Mr Hancock replied: "Help like that is always very welcome. What I can say is we want to ensure that the House can be properly involved in this process whilst also allowing the whole nation to move fast where that's necessary."

He added: "I welcome the rightful recognition that sometimes we do we have to decide at pace, this is an unprecedented situation and the truth is that the secondary legislation procedures were not themselves designed for a situation like this.

"The question is how we can have the appropriate level of scrutiny whilst also making sure that we can move fast where that is necessary."

Mr Hancock told MPs: "I welcome the scrutiny that this House gives. I have answered seven urgent questions, given 12 statements and taken 800 interventions since the start of this pandemic and I am committed to continuing to the engagement."

Intervening, Tory Mark Harper (Forest of Dean) said: "But it's not just about scrutiny, it's about the laws we're making and the ones that for example came in at midnight tonight, with 12 pages of detailed laws, lots of detail and criminal offences and duties not mentioned when they were set out in a statement last week, including duties on employers, directors and officers with serious criminal penalties, that's why we need to scrutinise the detail of the legislation before it comes into force and give our assent to it, not I'm afraid just allow him to do so by decree."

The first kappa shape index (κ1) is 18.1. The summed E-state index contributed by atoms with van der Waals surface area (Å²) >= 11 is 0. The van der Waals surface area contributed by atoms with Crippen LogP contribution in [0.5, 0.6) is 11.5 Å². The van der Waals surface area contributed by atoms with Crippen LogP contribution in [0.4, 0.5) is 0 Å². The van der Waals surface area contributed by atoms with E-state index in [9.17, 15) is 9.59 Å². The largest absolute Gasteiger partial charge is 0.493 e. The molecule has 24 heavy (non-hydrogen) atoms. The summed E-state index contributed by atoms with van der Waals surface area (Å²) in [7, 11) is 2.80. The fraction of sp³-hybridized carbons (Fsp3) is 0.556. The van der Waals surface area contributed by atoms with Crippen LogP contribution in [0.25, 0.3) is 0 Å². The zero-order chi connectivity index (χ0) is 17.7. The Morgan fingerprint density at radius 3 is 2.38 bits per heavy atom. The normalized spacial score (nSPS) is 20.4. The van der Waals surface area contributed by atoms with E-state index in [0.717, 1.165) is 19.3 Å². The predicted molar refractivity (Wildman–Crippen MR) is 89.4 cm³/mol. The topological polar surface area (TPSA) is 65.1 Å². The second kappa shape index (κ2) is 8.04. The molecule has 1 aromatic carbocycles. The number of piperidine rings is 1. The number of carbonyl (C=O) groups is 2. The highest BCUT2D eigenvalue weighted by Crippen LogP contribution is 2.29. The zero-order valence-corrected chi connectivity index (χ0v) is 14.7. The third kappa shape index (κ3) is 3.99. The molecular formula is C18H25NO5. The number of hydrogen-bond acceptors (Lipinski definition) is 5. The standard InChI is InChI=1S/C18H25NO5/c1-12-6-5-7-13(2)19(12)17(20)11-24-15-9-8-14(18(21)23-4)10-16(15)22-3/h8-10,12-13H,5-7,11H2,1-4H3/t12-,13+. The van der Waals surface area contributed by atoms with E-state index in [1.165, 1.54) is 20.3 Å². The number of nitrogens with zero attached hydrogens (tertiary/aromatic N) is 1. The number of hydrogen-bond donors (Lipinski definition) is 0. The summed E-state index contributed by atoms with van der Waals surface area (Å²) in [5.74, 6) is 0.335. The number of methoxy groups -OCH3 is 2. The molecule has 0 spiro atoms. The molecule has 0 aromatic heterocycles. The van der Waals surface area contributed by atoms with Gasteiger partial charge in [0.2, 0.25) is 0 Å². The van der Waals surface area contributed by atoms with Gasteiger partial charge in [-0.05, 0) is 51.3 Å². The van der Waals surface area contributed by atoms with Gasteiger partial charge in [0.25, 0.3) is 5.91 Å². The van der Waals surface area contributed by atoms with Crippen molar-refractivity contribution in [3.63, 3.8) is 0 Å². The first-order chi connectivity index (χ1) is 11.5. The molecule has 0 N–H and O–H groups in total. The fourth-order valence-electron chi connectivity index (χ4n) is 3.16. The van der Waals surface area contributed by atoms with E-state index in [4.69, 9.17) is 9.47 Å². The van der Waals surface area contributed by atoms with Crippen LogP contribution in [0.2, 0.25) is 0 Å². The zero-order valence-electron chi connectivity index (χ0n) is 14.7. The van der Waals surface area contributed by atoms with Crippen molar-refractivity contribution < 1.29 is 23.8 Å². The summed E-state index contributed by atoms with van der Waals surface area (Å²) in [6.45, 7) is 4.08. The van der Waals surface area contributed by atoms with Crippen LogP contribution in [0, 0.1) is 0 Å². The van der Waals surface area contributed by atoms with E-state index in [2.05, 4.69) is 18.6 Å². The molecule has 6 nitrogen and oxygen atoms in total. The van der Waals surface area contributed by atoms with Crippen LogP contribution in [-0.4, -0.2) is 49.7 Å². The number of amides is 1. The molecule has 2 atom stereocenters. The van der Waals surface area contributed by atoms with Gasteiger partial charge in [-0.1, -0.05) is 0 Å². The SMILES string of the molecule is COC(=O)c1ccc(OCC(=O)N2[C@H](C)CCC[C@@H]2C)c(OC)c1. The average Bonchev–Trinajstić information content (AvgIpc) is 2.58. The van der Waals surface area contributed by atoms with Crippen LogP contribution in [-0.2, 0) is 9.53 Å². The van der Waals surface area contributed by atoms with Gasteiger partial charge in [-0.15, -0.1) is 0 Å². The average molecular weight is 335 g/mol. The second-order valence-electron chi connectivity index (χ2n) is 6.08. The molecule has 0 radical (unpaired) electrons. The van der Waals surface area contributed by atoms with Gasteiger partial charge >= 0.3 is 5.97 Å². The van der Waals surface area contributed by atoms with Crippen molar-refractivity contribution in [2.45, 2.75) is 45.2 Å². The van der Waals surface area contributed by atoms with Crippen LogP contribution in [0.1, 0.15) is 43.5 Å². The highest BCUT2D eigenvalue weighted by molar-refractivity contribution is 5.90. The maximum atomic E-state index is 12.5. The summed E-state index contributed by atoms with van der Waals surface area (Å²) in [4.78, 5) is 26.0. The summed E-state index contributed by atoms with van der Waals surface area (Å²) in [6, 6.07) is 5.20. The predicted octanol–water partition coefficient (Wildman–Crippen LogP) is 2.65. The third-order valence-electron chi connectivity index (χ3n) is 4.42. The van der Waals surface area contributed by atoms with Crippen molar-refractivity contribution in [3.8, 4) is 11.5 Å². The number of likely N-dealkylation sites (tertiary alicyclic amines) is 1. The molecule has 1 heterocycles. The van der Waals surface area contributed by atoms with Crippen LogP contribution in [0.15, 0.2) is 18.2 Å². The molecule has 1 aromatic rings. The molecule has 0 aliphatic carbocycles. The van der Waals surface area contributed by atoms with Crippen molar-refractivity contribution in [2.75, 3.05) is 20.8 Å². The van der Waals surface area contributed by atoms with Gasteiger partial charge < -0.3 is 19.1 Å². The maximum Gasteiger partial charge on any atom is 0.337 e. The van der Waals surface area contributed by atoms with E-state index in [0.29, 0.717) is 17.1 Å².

Mr Hancock replied: "Well of course sometimes in this pandemic we have to move fast, sometimes we have had to move fast and we may need to again. The challenge we have in this House is how to ensure proper scrutiny whilst also being able, when necessary, to move fast in response to the virus. That is the challenge that collectively we all face."

Matt Hancock said there is "not a simple trade off" between keeping people safe and protecting people's liberties.

He told MPs: "The central question about the control of the virus, without a doubt in my mind, and this is a question I ask myself every day, is how do we best keep people safe from this virus whilst protecting liberty and livelihoods and the things that make life worth living?

"And I believe that in reality, there is not a simple trade-off between these things.

"Because the exponential growth of the virus means that there are in reality only two paths: either to control the virus or to let it rip.

"There is no middle option. Because once the virus is growing it accelerates."

Mr Hancock added that "letting the virus rip would leave a death toll too big to bear".

Tory Steve Baker (Wycombe) said: "Surely it was possible in eight days to have had the debate that (my right honourable friend) has called for?"

Mr Hancock replied: "The challenge is how to do that and also be able to move at pace and I'd be very happy to talk with him along with others on how to make this happen.

"I would say however, that in respect to the laws that came into place overnight they set out, I set them out in a statement, in fact the Prime Minister set out many of them in a statement last week and so we have been clear about the policy intent and the question is how we can make sure that we deal with appropriately in the future."

Matt Hancock has faced calls from MPs to remove the 10pm curfew after crowded scenes after pub closing time.

Labour's Rachael Maskell (York Central) said: "(Mr Hancock) would have seen clips of what happened in my constituency on Saturday night at 10 o'clock as the streets filled out with young people enjoying themselves, partying, no social distancing and clearly creating the worst of environments.